One might well consider that using these abilities to spy on the Russians or to make money in the commodity market is a trivialization of a sacred gift. The reason I continue to give workshops to awaken [students’] awareness of their psychical abilities is that those who are ready will remain awake and excited by their new potential, while the others who are not ready will simply go back to sleep – no harm done. However, as with everything else in the world, there is no doubt that some individuals will attempt to use their newfound abilities for personal or antisocial purposes. (252-3)
We believe that the study of psi offers us insight into our spiritual nature as well as into the nonlocal dimension of consciousness uniting us all. It also offers us the opportunity to evaluate the same issues of integrity and responsibility that we confront in other aspects of our lives. (254-5).
As we discover more and more ways to apply our psychic abilities to real-world tasks, we will all have many opportunities to choose and choose again which of those applications of psi are ethical and appropriate for us. (256-7)
Theosophy recognizes that psychic abilities are latent in each one of us and are just as natural and normal as our ordinary mental powers. At the same time, it warns of the dangers of forcing the development of paranormal powers prematurely, because this can produce imbalances in our inner constitution and lead to ill-health and mental instability. In addition, most people find it hard enough to control their existing mental powers – their thoughts, emotions and desires – and the development of lower psychic powers while we’re still burdened with our egocentric personalities merely places extra temptations in our way.
G. de Purucker writes:
This does not mean that such faculties and powers are evil or are not natural parts of the human constitution; nor that they are useless. The meaning is that they are very hazardous to one without spiritual vision and the power of intellect and spiritual will to guide and control the psychical nature in which these faculties inhere. ...
Powers as such, whether spiritual, intellectual, or psychic, will develop in due course and in a perfectly natural way as we progress, provided that we have the unflinching determination to achieve, and, above all, that our heart is forever brightened and filled with compassionate love ... (Fountain-Source of Occultism, 10)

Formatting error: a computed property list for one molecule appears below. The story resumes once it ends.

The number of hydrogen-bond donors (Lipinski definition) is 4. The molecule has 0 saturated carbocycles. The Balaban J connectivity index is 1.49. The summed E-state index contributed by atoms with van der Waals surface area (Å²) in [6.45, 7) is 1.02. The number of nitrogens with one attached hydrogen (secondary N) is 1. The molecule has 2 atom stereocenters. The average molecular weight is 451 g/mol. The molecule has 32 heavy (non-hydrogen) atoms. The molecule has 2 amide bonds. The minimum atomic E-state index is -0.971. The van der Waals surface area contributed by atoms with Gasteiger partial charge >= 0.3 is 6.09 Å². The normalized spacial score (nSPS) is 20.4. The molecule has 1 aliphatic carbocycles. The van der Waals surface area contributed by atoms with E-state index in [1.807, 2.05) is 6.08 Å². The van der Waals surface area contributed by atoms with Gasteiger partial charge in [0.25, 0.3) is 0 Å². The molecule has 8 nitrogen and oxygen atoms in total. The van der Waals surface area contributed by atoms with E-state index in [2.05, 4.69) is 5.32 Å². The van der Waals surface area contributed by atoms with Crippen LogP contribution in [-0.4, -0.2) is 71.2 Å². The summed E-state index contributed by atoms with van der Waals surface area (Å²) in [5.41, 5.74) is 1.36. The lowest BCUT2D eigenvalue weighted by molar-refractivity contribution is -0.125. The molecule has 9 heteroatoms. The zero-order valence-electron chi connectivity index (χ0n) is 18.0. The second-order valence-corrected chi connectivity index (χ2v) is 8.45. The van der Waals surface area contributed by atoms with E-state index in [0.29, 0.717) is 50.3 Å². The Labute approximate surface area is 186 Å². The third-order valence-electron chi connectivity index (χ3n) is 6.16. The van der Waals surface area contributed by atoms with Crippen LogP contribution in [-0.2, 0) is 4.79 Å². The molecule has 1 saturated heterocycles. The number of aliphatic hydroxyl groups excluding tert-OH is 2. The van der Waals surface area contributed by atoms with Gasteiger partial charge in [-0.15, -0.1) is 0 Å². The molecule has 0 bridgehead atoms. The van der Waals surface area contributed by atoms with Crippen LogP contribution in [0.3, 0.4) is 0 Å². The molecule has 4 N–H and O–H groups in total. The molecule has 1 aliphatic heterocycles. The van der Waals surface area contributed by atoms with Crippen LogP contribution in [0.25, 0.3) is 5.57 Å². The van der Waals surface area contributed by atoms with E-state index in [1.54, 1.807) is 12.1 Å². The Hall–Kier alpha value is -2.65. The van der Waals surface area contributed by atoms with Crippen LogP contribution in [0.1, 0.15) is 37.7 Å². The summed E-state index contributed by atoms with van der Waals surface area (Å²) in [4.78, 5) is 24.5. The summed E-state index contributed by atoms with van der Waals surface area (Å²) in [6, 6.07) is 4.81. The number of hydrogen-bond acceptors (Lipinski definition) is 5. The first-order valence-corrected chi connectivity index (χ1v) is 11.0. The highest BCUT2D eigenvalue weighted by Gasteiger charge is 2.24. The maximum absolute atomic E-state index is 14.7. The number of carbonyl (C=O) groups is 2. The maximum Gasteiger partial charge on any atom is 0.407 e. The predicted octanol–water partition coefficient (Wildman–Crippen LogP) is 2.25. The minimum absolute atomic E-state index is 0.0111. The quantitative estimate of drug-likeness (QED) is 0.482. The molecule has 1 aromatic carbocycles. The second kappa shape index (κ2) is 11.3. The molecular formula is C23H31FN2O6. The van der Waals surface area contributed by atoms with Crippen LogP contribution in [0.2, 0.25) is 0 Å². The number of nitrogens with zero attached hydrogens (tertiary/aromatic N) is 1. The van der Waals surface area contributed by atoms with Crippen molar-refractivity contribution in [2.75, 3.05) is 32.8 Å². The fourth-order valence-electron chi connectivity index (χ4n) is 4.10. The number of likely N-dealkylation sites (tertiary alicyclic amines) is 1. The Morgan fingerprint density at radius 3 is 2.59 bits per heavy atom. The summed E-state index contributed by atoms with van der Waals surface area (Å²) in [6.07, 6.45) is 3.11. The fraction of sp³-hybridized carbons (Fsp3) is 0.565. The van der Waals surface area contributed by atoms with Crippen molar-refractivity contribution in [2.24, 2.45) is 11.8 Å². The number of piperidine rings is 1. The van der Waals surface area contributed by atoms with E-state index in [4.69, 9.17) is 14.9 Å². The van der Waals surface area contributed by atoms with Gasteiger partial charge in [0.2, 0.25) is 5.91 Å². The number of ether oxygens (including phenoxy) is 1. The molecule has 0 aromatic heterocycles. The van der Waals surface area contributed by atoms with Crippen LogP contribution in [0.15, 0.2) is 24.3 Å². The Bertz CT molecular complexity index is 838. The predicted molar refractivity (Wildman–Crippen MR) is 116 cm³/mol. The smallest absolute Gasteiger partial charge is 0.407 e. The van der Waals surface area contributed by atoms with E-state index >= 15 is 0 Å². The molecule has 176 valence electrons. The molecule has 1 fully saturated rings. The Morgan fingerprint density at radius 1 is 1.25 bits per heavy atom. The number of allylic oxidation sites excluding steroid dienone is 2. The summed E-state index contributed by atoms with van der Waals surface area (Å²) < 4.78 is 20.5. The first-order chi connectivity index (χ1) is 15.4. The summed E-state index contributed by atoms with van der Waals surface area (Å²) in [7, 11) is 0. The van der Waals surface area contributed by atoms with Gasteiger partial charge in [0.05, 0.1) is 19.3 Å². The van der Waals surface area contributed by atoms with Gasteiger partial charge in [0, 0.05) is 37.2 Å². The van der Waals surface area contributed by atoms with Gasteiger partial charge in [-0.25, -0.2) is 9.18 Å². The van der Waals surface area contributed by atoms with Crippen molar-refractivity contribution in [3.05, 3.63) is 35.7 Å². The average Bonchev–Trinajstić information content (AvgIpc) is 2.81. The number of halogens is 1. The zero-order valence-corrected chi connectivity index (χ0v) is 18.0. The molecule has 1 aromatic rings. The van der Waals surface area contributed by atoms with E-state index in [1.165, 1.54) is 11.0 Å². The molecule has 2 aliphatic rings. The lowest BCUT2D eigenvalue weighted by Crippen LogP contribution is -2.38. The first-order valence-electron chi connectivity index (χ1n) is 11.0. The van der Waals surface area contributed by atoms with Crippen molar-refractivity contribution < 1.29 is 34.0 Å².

There’s a great contrast between ordinary mediums and psychics on the one hand and trained adepts or spiritual masters on the other. Mediums are often the passive playthings of lower astral beings, and their ‘powers’ are largely involuntary, erratic and uncontrolled. Spiritual adepts, on the other hand, have attained full control over their higher psychic, mental and spiritual powers, and have risen far above the temptations and delusions of the physical and lower astral worlds.
As humanity’s evolution continues, more and more people are likely to be born with some degree of psychic ability. In a letter to American theosophists in 1891, H.P. Blavatsky wrote:
Psychism, with all its allurements, and all its dangers, is necessarily developing among you, and you must beware lest the psychic outruns the manasic [intellectual] and spiritual development. Psychic capacities held perfectly under control, checked and directed by the manasic principle, are valuable aids in development. But these capacities running riot, controlling instead of controlled, using instead of being used, lead the student into the most dangerous delusions and the certainty of moral destruction. Watch therefore carefully this development, inevitable in your race and evolution-period so that it may finally work for good and not for evil ... (Collected Writings, 13:173)
Braude, Stephen, 2015. ‘Macro-psychokinesis’, in Cardeña et al., 2015, pp. 258-65
Cardeña, Etzel, Palmer, John, & Marcusson-Clavertz, David, eds., 2015. Parapsychology: A handbook for the 21st century, Jefferson, NC: McFarland & Company
May, Edwin C., 1996. ‘The American Institutes for Research review of the Department of Defense’s STAR GATE Program: a commentary’, Journal of Scientific Exploration, v. 10, no. 1, pp. 89-107, scientificexploration.org
May, Edwin C., Rubel, Victor, McMoneagle, Joe, & Auerbach, Loyd, 2015. ESP Wars East & West: An account of the military use of psychic espionage as narrated by the key Russian and American players, Hertford, NC: Crossroad
McMoneagle, Joseph, 2006. The Stargate Chronicles: Memoirs of a psychic spy, Hertford, NC: Crossroad
Millar, Brian, 2015. ‘Quantum theory and parapsychology’, in Cardeña et al., 2015, pp. 165-80
Puthoff, H.E., 1996. ‘CIA-initiated remote viewing program at Stanford Research Institute’, Journal of Scientific Exploration, v. 10, no. 1, pp. 63-76, scientificexploration.org
Rosch, Paul J., 2015. Bioelectromagnetic and Subtle Energy Medicine, New York: CRC Press, 2nd ed.
Smith, Paul H., & Moddel, Garrett, 2015. ‘Applied psi’, in Cardeña et al., 2015, pp. 380-8
Targ, Russell, 1996. ‘Remote viewing at Stanford Research Institute in the 1970s: a memoir’, Journal of Scientific Exploration, v. 10, no. 1, pp. 77-88, scientificexploration.org
Targ, Russell, 2012. The Reality of ESP: A physicist’s proof of psychic abilities, Quest Books, Kindle ed.
Tiller, William A., 2015a. ‘Subtle energies and their roles in bioelectromagnetic phenomena’, in Rosch, 2015, pp. 35-55
Tiller, William A., 2015b. ‘Electromagnetism versus bioelectromagnetism’, in Rosch, 2015, pp. 57-63
Tiller, William A., 2015c. ‘Beyond spacetime-only physics’, in Rosch, 2015, pp. 469-79
Utts, Jessica, 1995. ‘An assessment of the evidence for psychic functioning’, ics.uci.edu
Life beyond death: evidence for survival
Visitors from the twilight zone
The farce of modern physics
Space, time and relativity
Consciousness, causality and quantum physics